– Community located within the NT

– Store located more than 20 kilometres from its nearest competitor

– Community population of 100 residents or greater

Initial contact was made with a representative of each of the community store boards and information provided on the study. This contact was facilitated by OBS and ALPA personnel and either an OBS/ ALPA representative alone or together with a member/s of the research team, visited each community. A study “story” was used to faciliate a discussion with store board representatives and to ensure comprehensive understanding of the study and study protocol. Through this process, research agreements, outlining the responsibilities of all parties (ALPA/OBS, store owners and Menzies School of Health Research), were signed. Store-owners were asked to assist with the recruitment of community-based research assistants. These personnel will be trained to assist with all community-level study activities, and invited to participate in a workshop at the end of the study to interpret study findings and plan for research dissemination.

Recruitment of participants to sub-study for assessment of mediator measures

Approximately 40 adults will be recruited to participate in each of the five sub-study subset communities. It is expected that an initial sample of 40 will result in a final sample of at least 30, allowing for attrition over the study period (minimum of 150 from across five communities). On a visit to each household randomly selected to participate, an adult meeting the eligibility criteria (community resident, plans to reside in the community for 12 months, over 18 years, purchases food from the community store, and is the primary shopper) will be invited to participate in a survey and requested to provide written consent following explanation of purpose of the sub-study and of the interview. On completion of the survey at each of the three time points, a AUD20 gift of fruit and water will be provided to each participant. Feedback of key messages from the sub-study will be provided to participants at the end of the study, based on aggregated data.

Randomisation

We pre-determined that each of the store sets would consist of mostly two ALPA stores (of which one would be randomly allocated to receive the nutrition education strategy) and two OBS stores (of which one would be randomly allocated to receive the nutrition education strategy). We randomly selected a store from each of the ALPA group of stores (contained in an opaque envelope) and OBS group of stores (contained in an opaque envelope), and in turn continued to consecutively allocate stores to the fixed store set framework, starting with the first store slot in the first store set, until all stores had been allocated. It was decided prior to randomisation when the price discount would begin for each set of stores.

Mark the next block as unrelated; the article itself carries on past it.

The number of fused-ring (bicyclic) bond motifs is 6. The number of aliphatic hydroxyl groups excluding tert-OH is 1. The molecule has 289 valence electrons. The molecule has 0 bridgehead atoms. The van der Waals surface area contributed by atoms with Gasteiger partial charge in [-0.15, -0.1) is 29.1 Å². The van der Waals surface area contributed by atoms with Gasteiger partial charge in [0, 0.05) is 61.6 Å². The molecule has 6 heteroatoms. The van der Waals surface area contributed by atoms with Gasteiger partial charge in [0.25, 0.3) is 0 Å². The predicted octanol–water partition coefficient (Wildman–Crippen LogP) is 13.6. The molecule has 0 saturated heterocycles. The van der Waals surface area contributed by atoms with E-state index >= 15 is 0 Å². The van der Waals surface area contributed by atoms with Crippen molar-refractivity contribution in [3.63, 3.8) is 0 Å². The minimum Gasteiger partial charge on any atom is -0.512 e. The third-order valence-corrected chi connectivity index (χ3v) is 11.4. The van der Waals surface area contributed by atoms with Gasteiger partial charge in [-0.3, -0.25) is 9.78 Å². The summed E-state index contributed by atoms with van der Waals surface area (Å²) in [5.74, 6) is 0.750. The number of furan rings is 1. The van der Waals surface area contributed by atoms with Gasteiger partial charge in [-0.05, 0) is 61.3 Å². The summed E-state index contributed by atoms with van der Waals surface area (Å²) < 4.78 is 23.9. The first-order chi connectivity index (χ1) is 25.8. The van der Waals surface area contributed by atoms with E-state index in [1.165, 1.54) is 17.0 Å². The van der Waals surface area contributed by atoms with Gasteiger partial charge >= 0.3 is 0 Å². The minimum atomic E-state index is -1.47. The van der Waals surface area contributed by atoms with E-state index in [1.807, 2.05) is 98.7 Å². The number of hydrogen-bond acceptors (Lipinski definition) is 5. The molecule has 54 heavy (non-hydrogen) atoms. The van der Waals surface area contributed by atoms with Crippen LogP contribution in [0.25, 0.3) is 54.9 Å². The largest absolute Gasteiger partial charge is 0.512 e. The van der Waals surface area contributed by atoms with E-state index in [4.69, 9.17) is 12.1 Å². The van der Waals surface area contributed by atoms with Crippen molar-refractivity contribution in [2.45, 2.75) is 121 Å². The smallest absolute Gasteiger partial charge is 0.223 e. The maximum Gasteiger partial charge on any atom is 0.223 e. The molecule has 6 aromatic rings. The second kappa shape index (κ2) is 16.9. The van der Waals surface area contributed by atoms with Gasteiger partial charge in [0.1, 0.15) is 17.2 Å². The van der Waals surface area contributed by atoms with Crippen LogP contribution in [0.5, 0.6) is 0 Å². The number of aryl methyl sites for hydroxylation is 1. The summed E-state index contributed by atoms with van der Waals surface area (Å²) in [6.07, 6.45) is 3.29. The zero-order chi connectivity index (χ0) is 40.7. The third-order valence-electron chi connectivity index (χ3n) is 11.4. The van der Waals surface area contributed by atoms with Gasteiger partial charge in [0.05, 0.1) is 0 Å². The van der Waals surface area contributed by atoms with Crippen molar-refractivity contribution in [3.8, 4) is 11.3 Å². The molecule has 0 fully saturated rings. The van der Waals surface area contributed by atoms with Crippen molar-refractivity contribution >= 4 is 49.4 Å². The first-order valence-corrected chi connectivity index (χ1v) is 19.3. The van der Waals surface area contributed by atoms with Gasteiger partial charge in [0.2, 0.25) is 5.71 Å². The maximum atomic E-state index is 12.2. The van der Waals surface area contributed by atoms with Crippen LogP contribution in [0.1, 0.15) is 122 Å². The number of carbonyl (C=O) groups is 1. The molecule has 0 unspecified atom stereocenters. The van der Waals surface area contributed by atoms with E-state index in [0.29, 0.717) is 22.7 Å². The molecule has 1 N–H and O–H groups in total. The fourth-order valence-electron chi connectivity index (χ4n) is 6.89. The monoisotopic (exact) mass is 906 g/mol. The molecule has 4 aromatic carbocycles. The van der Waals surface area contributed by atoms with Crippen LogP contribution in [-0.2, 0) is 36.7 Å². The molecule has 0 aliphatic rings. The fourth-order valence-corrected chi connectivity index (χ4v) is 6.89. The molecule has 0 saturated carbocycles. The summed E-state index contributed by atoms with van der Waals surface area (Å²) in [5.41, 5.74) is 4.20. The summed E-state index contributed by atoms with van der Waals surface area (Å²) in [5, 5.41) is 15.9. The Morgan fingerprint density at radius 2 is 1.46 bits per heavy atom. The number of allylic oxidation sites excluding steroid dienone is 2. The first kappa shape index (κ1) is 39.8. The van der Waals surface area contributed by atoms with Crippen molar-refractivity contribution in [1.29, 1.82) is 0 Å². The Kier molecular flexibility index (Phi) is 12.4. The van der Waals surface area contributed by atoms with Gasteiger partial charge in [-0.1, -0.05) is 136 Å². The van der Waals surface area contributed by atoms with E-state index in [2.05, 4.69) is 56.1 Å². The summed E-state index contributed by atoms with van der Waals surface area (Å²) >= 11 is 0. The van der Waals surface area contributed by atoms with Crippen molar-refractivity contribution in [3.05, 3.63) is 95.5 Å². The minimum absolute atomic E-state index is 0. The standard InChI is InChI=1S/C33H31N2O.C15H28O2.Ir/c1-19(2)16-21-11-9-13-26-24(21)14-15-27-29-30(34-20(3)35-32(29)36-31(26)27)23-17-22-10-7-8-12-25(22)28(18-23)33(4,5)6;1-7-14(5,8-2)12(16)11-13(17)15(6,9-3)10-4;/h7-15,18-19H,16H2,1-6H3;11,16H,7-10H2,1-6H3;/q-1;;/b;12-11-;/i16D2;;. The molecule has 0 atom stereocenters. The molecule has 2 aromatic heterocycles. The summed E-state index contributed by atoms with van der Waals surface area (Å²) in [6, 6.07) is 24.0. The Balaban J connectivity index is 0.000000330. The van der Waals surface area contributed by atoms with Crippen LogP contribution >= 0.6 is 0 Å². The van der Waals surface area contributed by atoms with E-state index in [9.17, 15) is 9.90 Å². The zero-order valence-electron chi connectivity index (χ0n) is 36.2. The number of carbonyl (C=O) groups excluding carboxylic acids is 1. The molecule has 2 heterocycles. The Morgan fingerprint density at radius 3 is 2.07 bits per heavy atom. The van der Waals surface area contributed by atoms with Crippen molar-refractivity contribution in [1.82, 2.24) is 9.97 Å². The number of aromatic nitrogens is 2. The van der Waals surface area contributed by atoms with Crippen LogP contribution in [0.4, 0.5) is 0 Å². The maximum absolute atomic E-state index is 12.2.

Blinding

Study stores cannot be blinded to the timing of the intervention in their community and its duration. Research staff administering the intervention will also not be blinded, as they will be required to liaise/communicate with stores through the course of the intervention. This may impact on self-reported dietary intake data collected at the individual level as part of the mediation sub-study. The data management team will be blinded to intervention allocation. Data will be linked to a store identifier by an independent data administrator, immediately prior to sending to the statistician. The statistician will have no contact with communities or their information before the final data is ready for analysis, and will not know which ten stores received the education strategy and which did not when analyzing the data (as the meaning of the education strategy codes will be concealed until analysis is complete).

Interventions

Price discount

Twenty percent is the same level of discount as that being trialled by the SHELf study [18] and higher than the 12.5% used for the NZ SHOP study [13]. The discount will be applied electronically at point-of-sale on all discounted products. A reduction of this size is considered unlikely to lead to the unintended consequence of increasing purchase of high energy nutrient poor foods that a higher price reduction might encourage [18], although such a response to a price discount has not yet been demonstrated [16]. The price discount will be promoted in-store through a poster at front-of-store, shelf-labelling and price ticketing on targeted products showing both the “usual” and discount price. The discount will be applied electronically at the point-of-sale. The purchase receipt will indicate where a price discount has been applied.